To perform the shoulder pass-through, stand with your feet shoulder-width apart and your arms extended in front of your body. Hold a long stick, such as a PVC pipe or broomstick, with an overhand grip. Ensure your arms are positioned wider than shoulder-width apart, and the stick is parallel to the floor. Engage your core muscles and slowly raise the stick overhead, maintaining a straight arm. Extend the stick above and behind your head as far as it comfortably goes, then return to a starting position.

Repeat this hyper-extended swing at least five times.

Banded Shoulder Rotations

The banded shoulder rotation is a kicked-up version of the pass-through exercise. Using a resistance band in your hands allows for a full-range extension of the pose to your lower back and then back to a starting position.

To perform the banded shoulder rotation, start by kneeling on a mat while maintaining a straight torso. Hold a resistance band before you, gripping it almost twice as wide as your shoulders. With arms extended and straight, raise them up and over your head. Perform a complete rotation, moving the band behind your back and down toward your buttocks. Return to a starting position, ensuring your arms remain straight through the exercise.

Perform 5 to 10 reps for strength and flexibility.

Crab Stretch

The crab stretch is a very effective exercise for enhancing anterior deltoid mobility. It is a valuable addition to your post-gym shoulder stretching routine due to its yoga-like benefits.

To perform the crab stretch, begin by sitting on a mat. Place your feet flat on the ground in front of you and position your hands flat on the mat with your fingers pointing forward. Lift your buttocks off the mat, fully extending your arms. Avoid locking your elbows. Push your hips and chest upwards to feel a stretch across the front of the shoulders. Hold the stretch for a few seconds before slowly lowering back to a seated position.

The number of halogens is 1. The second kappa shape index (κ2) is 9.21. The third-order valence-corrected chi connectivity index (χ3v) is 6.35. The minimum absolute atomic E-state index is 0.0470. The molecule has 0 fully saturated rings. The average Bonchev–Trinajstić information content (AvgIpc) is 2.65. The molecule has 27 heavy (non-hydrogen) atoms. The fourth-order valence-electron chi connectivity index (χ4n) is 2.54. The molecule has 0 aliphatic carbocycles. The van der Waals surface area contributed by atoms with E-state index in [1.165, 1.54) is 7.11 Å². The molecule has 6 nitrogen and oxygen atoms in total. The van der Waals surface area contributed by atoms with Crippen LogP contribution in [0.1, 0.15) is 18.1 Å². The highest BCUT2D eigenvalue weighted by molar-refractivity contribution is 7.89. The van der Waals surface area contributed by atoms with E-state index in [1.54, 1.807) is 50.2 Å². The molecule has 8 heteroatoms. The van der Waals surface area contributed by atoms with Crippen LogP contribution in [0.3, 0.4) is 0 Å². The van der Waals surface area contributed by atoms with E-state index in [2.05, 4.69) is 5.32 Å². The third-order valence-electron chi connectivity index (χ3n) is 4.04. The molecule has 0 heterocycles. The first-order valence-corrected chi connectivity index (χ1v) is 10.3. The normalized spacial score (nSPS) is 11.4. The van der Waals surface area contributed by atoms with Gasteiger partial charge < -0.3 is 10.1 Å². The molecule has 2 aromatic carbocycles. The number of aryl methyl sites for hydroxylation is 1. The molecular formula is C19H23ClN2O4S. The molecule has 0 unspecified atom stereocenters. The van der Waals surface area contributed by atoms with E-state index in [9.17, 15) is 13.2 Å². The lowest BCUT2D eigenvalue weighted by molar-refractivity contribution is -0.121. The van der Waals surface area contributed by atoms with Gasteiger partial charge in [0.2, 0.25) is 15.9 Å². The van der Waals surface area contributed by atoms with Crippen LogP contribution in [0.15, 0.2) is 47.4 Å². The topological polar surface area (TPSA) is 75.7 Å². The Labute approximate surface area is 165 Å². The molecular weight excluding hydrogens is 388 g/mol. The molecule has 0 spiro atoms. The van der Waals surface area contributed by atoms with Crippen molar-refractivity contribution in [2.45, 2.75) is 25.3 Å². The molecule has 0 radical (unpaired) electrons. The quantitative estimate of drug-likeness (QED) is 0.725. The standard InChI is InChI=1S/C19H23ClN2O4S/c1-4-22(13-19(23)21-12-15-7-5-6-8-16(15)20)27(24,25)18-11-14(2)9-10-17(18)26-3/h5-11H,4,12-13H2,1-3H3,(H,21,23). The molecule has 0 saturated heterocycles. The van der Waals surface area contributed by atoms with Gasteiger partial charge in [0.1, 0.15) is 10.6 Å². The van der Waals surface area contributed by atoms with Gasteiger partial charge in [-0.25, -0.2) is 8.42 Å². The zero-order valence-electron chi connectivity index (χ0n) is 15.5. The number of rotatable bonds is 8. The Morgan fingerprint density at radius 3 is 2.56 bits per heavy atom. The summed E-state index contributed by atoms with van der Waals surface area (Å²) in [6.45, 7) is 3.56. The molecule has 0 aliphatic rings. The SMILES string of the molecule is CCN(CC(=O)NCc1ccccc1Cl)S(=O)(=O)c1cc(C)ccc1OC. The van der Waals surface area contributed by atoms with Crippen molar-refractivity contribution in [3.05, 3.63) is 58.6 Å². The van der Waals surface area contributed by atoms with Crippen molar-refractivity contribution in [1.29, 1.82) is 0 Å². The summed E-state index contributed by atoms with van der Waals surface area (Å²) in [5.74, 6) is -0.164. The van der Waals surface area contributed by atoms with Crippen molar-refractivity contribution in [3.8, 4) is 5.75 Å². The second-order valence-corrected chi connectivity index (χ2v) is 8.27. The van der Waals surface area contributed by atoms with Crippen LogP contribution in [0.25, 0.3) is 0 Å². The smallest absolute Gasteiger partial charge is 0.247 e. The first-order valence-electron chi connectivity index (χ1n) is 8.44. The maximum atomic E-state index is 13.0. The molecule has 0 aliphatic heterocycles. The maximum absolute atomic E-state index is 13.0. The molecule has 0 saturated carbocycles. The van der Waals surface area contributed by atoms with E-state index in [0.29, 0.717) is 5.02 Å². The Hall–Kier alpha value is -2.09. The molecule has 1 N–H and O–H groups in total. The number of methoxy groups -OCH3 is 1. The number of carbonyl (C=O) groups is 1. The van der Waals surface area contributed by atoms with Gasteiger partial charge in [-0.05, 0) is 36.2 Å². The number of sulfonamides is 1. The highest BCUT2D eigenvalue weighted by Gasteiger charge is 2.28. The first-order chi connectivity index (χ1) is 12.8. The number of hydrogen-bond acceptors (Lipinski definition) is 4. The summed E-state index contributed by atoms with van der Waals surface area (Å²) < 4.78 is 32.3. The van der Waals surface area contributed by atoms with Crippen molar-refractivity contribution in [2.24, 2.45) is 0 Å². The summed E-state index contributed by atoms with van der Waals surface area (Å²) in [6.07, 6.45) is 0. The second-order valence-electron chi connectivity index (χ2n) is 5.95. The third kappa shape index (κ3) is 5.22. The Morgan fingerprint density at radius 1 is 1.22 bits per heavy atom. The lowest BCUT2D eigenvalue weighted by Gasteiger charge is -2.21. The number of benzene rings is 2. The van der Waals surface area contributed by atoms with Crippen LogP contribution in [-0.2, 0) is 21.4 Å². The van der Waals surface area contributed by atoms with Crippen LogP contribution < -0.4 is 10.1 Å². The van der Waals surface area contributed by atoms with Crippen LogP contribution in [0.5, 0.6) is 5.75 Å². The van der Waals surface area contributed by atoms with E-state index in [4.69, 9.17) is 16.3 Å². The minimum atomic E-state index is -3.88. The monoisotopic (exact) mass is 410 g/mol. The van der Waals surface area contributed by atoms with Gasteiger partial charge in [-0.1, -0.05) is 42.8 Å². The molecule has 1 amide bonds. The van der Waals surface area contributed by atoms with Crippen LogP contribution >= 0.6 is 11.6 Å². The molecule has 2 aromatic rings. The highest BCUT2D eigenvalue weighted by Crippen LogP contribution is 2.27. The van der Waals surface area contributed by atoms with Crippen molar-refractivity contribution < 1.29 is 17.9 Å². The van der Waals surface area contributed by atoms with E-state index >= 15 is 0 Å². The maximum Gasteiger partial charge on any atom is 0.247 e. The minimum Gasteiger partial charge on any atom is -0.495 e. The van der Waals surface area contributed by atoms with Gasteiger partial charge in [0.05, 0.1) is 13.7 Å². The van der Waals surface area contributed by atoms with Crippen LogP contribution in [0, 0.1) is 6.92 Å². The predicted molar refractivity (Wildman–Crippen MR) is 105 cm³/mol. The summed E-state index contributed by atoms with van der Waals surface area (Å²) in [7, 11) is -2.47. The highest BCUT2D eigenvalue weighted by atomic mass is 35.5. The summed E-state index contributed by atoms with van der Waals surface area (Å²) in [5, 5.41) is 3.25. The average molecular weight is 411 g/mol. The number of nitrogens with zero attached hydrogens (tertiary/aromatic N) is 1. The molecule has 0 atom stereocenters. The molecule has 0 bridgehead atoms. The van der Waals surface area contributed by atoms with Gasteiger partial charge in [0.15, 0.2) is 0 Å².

Perform five times, holding for a few more seconds at the top of the pose each time you lift.

Cross-Arm Stretch

The cross-arm stretch targets the rotator cuff muscles, providing a delicious spread to the posterior shoulder.

To perform the cross-arm stretch, stand with your feet slightly narrower than shoulder-width apart, and raise your right arm to a position just below shoulder height. Place your left hand on your right elbow and gently pull your right arm across your body, using the left hand to support the arm. Hold this position for up to 45 seconds, feeling the stretch in your rear shoulder and side of the arm.

Repeat the stretch three times on each side.

Shoulder cross-arm stretch

Sleeper Stretch

The sleeper stretch is most effective at improving the internal rotation of the shoulder, making it a popular choice for those with shoulder injuries or undergoing rehabilitation. 

To stretch the shoulder, lie on your affected side, ensuring your shoulder is stacked underneath you. Extend your affected arm straight out from your shoulder and bend the arm so that your fingers point toward the ceiling. Using your unaffected arm, gently guide your affected arm toward the floor until you feel a stretch at the back of your shoulder.

Hold this position for 30 seconds, then repeat the full extension three times before switching to your other side.

Doorway Stretch

The doorway stretch affects shoulder and chest muscles, making it ideal for addressing weakness and imbalances between the left and right sides.

Stand in a doorway with your elbows and arms forming a 90-degree angle while keeping your feet in a split stance. Bring your right arm to shoulder height and place your palm and forearm on the doorway. Gently lean into the stretch, going only as far as it is comfortable. Hold for thirty seconds, then switch sides.

Perform this two or three times on each side.

Child's Pose

Child's pose, a well-known yoga pose, is beneficial for opening the shoulder joints into flexion and stretching the latissimus dorsi (lats). It also provides relief for tight lower back muscles.

To perform a child's pose, kneel on an exercise mat, ensuring your body is upright. Slowly crawl your hands forward, extending your arms before you while keeping your gaze downward. Lower your torso onto your thighs and rest your forehead on the ground.

Hold this position while taking three to five slow, deep breaths.

Child's pose to stretch shoulder

An Essential Piece of the Fitness Puzzle

Regarding total shoulder health, you must incorporate stretching as part of a health and wellness program. Shoulders play a vital role in your daily activities and physical performance.

You achieve a healthier, more active, pain-free lifestyle by prioritizing static and dynamic stretching as part of your fitness routine. Don't underestimate the power of a long stretch session — your shoulders will thank you!

For more tips and advice on all things related to wellness, check out FitnessCorner. Happy stretching!